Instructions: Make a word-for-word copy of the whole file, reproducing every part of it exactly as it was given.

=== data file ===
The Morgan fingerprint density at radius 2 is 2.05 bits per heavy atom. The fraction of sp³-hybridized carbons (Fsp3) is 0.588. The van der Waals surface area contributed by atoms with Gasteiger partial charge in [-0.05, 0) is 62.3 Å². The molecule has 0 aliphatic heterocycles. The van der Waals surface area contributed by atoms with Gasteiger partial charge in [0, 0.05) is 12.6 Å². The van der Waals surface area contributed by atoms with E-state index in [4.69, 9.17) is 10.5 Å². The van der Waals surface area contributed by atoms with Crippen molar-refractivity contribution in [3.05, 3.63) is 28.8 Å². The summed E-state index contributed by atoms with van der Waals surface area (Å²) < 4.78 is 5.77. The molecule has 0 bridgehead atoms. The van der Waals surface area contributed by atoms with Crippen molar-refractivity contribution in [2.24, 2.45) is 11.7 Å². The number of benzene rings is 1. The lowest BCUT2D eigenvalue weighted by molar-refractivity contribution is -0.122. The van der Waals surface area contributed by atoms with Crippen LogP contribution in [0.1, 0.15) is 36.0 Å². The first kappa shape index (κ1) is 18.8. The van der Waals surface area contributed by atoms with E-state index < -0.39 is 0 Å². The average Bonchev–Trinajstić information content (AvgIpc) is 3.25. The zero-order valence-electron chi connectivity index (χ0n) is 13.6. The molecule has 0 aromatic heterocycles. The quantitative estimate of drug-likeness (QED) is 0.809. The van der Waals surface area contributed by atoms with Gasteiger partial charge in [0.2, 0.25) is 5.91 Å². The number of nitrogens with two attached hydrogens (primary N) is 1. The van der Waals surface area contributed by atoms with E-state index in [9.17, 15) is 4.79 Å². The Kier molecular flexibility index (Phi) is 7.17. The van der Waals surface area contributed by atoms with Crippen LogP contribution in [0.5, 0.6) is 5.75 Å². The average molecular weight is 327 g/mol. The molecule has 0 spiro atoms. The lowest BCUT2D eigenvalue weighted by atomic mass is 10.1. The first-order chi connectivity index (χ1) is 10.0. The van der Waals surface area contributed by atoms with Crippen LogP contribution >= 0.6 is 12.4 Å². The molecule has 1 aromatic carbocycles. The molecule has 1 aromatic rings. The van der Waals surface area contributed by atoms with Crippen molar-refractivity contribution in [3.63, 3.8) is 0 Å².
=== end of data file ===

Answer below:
The Morgan fingerprint density at radius 2 is 2.05 bits per heavy atom. The fraction of sp³-hybridized carbons (Fsp3) is 0.588. The van der Waals surface area contributed by atoms with Gasteiger partial charge in [-0.05, 0) is 62.3 Å². The molecule has 0 aliphatic heterocycles. The van der Waals surface area contributed by atoms with Gasteiger partial charge in [0, 0.05) is 12.6 Å². The van der Waals surface area contributed by atoms with E-state index in [4.69, 9.17) is 10.5 Å². The van der Waals surface area contributed by atoms with Crippen molar-refractivity contribution in [3.05, 3.63) is 28.8 Å². The summed E-state index contributed by atoms with van der Waals surface area (Å²) < 4.78 is 5.77. The molecule has 0 bridgehead atoms. The van der Waals surface area contributed by atoms with Crippen molar-refractivity contribution in [2.24, 2.45) is 11.7 Å². The number of benzene rings is 1. The lowest BCUT2D eigenvalue weighted by molar-refractivity contribution is -0.122. The van der Waals surface area contributed by atoms with Crippen LogP contribution in [0.1, 0.15) is 36.0 Å². The first kappa shape index (κ1) is 18.8. The van der Waals surface area contributed by atoms with E-state index < -0.39 is 0 Å². The average Bonchev–Trinajstić information content (AvgIpc) is 3.25. The zero-order valence-electron chi connectivity index (χ0n) is 13.6. The molecule has 0 aromatic heterocycles. The quantitative estimate of drug-likeness (QED) is 0.809. The van der Waals surface area contributed by atoms with Gasteiger partial charge in [0.2, 0.25) is 5.91 Å². The number of nitrogens with two attached hydrogens (primary N) is 1. The van der Waals surface area contributed by atoms with E-state index in [9.17, 15) is 4.79 Å². The Kier molecular flexibility index (Phi) is 7.17. The van der Waals surface area contributed by atoms with Crippen LogP contribution in [0.5, 0.6) is 5.75 Å². The average molecular weight is 327 g/mol. The molecule has 0 spiro atoms. The lowest BCUT2D eigenvalue weighted by atomic mass is 10.1. The first-order chi connectivity index (χ1) is 10.0. The van der Waals surface area contributed by atoms with Crippen LogP contribution >= 0.6 is 12.4 Å². The molecule has 1 aromatic carbocycles. The molecule has 1 aromatic rings. The van der Waals surface area contributed by atoms with Crippen molar-refractivity contribution in [3.63, 3.8) is 0 Å².